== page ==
I’d managed to successfully steer clear of reading any reviews, absorbing any press and gathering any real sort of opinions about Inglourious before I saw it (applause, please). The thinking being that the release of a Quentin Tarantino film is an event, certainly one beyond your average summer blockbuster, so I wanted to come into watching this film as fresh as possible before my viewing was diluted by some blindly devoted hacks waxing lyrical about their favourite auteur. A hack I may be, but I’m not so devoted to Tarantino that I’ll give him a free-pass every time he releases something.
Inglourious finds us in 1944 in Nazi occupied France, following Aldo Raine (Brad Pitt) and the eponymous Basterds, a group of American Jewish soldiers fighting their way through the country, killing almost all the Germans they can find. As the story progresses, they become involved in a plot to assasinate the four biggest leaders of the Third Reich, including Hitler himself as they attend a Parisian cinema belonging to Shosanna Dreyfus (Melanie Laurent). Unbeknownst to them, she’s Jewish, and craves revenge against the Nazis. She hatches her own plan to blow up her cinema with Hitler and co. trapped inside. At the same time, the ruthless, cunning and charming SS officer Hans Landa (Christoph Waltz) that murdered her family whilst in hiding three years previously is hot on the heels of her and the Basterds as their dual plans comes to fruition.
That’s as small a synopsis as I can realistically give. The full plot has double crossing German actresses, British soldiers so posh they’d drive anyone mad, brutal slayings and a decree by Aldo Raine leader that each of the Basterds must collect 100 scalps (take that literally). The film itself is split into chapters, introducing us to many characters that affect the story but often have little interaction with the core of the cast. If that reminds you of Pulp Fiction, then you’re on the right track.
The chapter structure seemed wise, simply because with such a complicated story and with so much ground to cover, it all needed to be fleshed out separately. Back stories, character presentations all needed their own time to grow before being thrust together. For instance, Pitt’s Raine and Waltz’s Handa are the film’s primary male protagonist and antagonist but don’t meet until the last chapter of the film. Tarantino does a good job of introducing and developing these characters before thrusting them together, and his ability to weave narratives together is still impressive.
After reading the plot, you’d almost be mad to think it, but one big problem this film has is predictability. Within these chapters, we are often treated to a mountain of dialogue. Dialogue masterfully delivered in English, French and German but masses of it, none the less. Each chapter features a stunning amount of preparation before it reaches an extremely violent conclusion. Yes, Tarantino often builds the intensity up nicely, but it feels like he’s almost making you crave the violence so each chapter can end. With that predictability in place, some of the emotional impact is lost because you know what’s coming. This isn’t exactly uncommon for Tarantino, but rarely has it been so blatant. This also brings us to another big flaw; we spend so much time with a large cast of characters that we feel somewhat disconnected from the Basterds themselves. It’s strange; they’re the driving force, the core of the film, but they’re never really developed enough for us to care about them. We see them do a lot of killin’, but thats about it.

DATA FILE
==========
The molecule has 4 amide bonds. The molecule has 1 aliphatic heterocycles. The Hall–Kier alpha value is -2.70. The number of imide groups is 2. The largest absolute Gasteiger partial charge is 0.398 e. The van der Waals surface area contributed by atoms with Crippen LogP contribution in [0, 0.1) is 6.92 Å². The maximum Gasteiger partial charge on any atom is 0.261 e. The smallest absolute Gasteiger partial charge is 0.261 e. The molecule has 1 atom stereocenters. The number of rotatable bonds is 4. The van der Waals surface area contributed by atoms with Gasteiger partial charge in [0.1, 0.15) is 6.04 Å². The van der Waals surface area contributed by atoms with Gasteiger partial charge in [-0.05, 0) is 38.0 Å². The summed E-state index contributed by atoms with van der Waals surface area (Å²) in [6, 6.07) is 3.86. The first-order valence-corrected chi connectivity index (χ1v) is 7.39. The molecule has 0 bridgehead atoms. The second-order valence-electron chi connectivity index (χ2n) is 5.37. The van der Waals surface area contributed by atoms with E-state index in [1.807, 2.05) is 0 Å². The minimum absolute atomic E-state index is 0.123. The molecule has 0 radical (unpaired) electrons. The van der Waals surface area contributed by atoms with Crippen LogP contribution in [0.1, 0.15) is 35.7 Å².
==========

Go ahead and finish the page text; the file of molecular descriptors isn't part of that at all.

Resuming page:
Is it perhaps too violent? Looking at the film’s director, you’d expect nothing less. He does have something of a track record of doing nasty things to his characters, doesn’t he? It’s definitely over the top at times, but it’s Tarantino, so I’m surprised about the negative reaction this film’s nasty bits has provoked. Most of Tarantino’s violence isn’t necessary, but that’s never stopped him before.
Away from the film’s issues is an impressive cast. Brad Pitt is assured as the Basterds’ leader, Aldo Raine. A smooth, smart talking but ruthless Southerner who acts as the film’s biggest comic relief, it’s a big side-step for Pitt and it’s also a role he tackles well. Melanine Laurent is a somewhat more sympathetic protagonist in her role as Shosanna Dreyfus, a French Jew hiding her heritage as she plots an ultimate revenge against the Nazis. Her performance is impressive, and she slips into the role with effortless style and appeal. The Basterds, the Axis Powers, the British are all acted beyond competence, but you have to single out Cristoph Waltz’s performance as ‘The Jew Hunter’, Hans Landa. Quite simply, it’s brilliant. Landa is a stunning character; full of supposed warmth, cruelty, cunning, a wicked sense of humour and a proposterously happy demeanour. You cannot take your eyes from Waltz’s performance, and when award season rolls around, expect to hear his name.
There’s definitely enough in Basterds to make it watchable and enjoyable, and because of its setting and style, it stands out perhaps more than anything Tarantino has done this decade. It’s well acted, looks great and keeps you entertained for the duration. The man himself sees this film as his ‘men of a mission film’, his Dirty Dozen, but he spends so much time away from the Basterds (supposedly the focus of his film) that they’re never really developed. You can’t help but feel a little disconnected. Inglourious is a refreshing change of setting from one of the most distinctive auteurs of today, and it’s still as thrillingly Tarantino as you can get. But it just isn’t constructed well enough to be anything more than a good effort.